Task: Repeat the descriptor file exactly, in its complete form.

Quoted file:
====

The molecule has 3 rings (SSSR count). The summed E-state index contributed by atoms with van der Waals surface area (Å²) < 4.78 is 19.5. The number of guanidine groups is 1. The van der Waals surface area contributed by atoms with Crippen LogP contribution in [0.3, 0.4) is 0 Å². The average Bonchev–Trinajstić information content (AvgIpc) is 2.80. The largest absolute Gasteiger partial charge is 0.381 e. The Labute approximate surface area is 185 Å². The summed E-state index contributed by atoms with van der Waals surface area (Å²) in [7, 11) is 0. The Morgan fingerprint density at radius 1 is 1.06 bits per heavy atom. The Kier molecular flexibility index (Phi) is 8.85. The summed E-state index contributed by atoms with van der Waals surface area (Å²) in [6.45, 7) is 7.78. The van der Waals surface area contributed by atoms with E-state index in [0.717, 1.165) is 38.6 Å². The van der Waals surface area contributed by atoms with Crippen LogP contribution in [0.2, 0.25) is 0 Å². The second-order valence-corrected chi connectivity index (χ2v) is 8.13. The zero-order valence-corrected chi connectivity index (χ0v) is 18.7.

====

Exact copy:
The molecule has 3 rings (SSSR count). The summed E-state index contributed by atoms with van der Waals surface area (Å²) < 4.78 is 19.5. The number of guanidine groups is 1. The van der Waals surface area contributed by atoms with Crippen LogP contribution in [0.3, 0.4) is 0 Å². The average Bonchev–Trinajstić information content (AvgIpc) is 2.80. The largest absolute Gasteiger partial charge is 0.381 e. The Labute approximate surface area is 185 Å². The summed E-state index contributed by atoms with van der Waals surface area (Å²) in [7, 11) is 0. The Morgan fingerprint density at radius 1 is 1.06 bits per heavy atom. The Kier molecular flexibility index (Phi) is 8.85. The summed E-state index contributed by atoms with van der Waals surface area (Å²) in [6.45, 7) is 7.78. The van der Waals surface area contributed by atoms with E-state index in [0.717, 1.165) is 38.6 Å². The van der Waals surface area contributed by atoms with Crippen LogP contribution in [0.2, 0.25) is 0 Å². The second-order valence-corrected chi connectivity index (χ2v) is 8.13. The zero-order valence-corrected chi connectivity index (χ0v) is 18.7.